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Remembering Sammy Khalifa


Twenty years ago today Sammy Khalifa played his last major league game.

Two and a half years later, his father, Rashad Khalifa, was killed, allegedly by Muslim extremists with ties to Al-Qaeda.

As a part-time shortstop for the Pittsburgh Pirates from 1985 to 1987, Khalifa hit .219 and had an unremarkable career .579 OPS. But it wasn’t in the batter’s box where Khalifa made his mark: in a sport long in tradition and pioneers, Sammy Khalifa was the first Arab-American and Muslim-American in the major leagues.

Surprisingly, there is little celebrating Sammy Khalifa as a sports pioneer. Although there have been prominent Arab-American athletes in other sports (Doug Flutie, Rony Seiklay, etc.), Sammy Khalifa stands as the one and only major league baseball player with roots in the Middle East.

Fortunately, the career of the first Arab-American to play in the majors was long over before the Khalifa name would again make headlines. In 1989, a group of religious scholars in Saudi Arabia issued a fatwa (religious edict) against both the father of Sammy Khalifa and author Salman Rushdie. (Rushdie also had a previous edict pronounced against him four days earlier by the Supreme Ruler of Iran.) Whereas Rushdie escaped assasination by living under police custody, Rashad Khalifa was not so lucky. According to Wikipedia, “he (Khalifa) was stabbed 29 times and his body drenched in xylol but not set alight” because of his establishment of religious sect he called the “Submitters“. Again according to Wikipedia, the Submitters’ doctrine stemmed from Khalifa’s own interpretations of the Qur’an, including mathematical research into the religious text. Some still consider the Submitters to be a cult with no base in traditional Islam.

Currently, Sammy Khalifa lives in the Tucson area, no longer affliated with baseball.

Looking back, it is difficult to imagine the saga of the Khalifas playing out today. What if Sammy Khalifa had a longer, more distinguished major league career? How would his career have been effected by September 11th, 2001? What if, along with Cal Ripken and Tony Gwynn, we recently inducted the first Arab-American ballplayer into the Baseball Hall of Fame? Could Sammy Khalifa have been a bridge to ease the current tension between the West and the Islamic World?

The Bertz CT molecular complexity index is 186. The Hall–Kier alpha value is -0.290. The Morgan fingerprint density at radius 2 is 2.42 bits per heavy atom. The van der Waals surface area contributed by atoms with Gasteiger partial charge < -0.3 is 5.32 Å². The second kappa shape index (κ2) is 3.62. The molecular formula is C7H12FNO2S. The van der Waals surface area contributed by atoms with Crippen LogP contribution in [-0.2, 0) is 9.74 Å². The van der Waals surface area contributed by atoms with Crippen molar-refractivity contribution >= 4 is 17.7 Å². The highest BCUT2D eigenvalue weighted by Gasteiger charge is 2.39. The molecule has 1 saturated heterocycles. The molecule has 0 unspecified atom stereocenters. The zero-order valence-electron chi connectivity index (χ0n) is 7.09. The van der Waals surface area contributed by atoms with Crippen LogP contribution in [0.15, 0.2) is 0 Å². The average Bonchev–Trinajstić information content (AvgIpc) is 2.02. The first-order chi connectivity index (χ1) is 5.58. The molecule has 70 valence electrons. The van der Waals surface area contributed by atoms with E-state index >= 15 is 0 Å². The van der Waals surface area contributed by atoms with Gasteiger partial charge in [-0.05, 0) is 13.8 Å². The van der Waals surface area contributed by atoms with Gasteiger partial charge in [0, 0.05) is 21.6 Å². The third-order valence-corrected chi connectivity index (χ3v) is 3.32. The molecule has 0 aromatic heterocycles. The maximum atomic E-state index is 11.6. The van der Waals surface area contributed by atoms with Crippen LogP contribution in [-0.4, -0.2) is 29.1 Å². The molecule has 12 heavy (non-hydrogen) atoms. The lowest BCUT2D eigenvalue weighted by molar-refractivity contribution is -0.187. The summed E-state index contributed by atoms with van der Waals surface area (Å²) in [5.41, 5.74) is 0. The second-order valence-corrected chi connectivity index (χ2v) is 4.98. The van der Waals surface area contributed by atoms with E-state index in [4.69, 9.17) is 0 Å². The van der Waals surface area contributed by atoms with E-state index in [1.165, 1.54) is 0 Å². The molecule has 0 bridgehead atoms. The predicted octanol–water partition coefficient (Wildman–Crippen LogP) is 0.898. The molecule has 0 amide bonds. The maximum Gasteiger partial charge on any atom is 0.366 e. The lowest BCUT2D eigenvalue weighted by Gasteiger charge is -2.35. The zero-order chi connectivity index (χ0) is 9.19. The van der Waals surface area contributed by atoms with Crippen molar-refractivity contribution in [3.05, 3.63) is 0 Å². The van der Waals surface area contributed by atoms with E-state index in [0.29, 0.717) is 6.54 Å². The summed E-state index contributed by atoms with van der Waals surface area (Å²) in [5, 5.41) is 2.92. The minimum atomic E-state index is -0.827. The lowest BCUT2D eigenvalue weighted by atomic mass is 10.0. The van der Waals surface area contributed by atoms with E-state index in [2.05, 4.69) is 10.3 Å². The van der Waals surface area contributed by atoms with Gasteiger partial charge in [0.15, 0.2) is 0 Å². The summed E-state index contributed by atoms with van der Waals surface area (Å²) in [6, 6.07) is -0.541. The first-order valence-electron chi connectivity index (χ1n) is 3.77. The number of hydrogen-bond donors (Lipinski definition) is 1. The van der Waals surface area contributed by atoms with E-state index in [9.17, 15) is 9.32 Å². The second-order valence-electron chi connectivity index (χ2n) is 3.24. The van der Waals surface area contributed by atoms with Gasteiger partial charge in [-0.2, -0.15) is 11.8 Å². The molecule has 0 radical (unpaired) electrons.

As further developments arise in the death of former NFL player-turned-soldier Pat Tillman, it might be time to take a moment and remember Sammy Khalifa, the first Arab-American baseball player and the first athlete with ties to the war on terror.


7 comments on Remembering Sammy Khalifa

  1. I had no idea Doug Flutie was Arab-American. Thanks for the lesson on Sammy Khalifa. Who knew that I could learn something from an FSU grad? lol I kid.

  2. I had no idea Doug Flutie was from the Middle East, either. And my Greek friends always claimed Rony Seikaly as a Greek.

    Turns out both are of Lebanese backgrounds, according to Wikipedia (though it doesn’t specify if they are of Arab or Muslim decent, or Christian – my guess would be Christian for Flutie).

    Very informative article, Jordi. I’m jealous, this is right up my alley….

  3. Fascinating stuff, thanks for the info. Let’s make it even MORE fun and say that Barry Bonds was Arab, and that he was just about to break the HR record when 9/11 happened. Ooh, now we have real drama. Would he get held out for the rest of the season? And what about the ever-growing rumors of steroid use; are those started by the government just because he is a symbol of Arab strength? I smell a book/movie deal! Kidding.

  4. Bobby Rahal is another Arab American involved in big time sports, he is of a Lebanese descent.

  5. Former Indianapolis Colts wide receiver Drew Haddad and formula one racer Tony Kaanan are of arab backgrounds as well. Rony Seikly was born in Beirut I think. Former NFL head coach Rich Kotite – also Arab descent. Not a very good coach though….lol. Flutie is not the only QB……Jeff George is another one.

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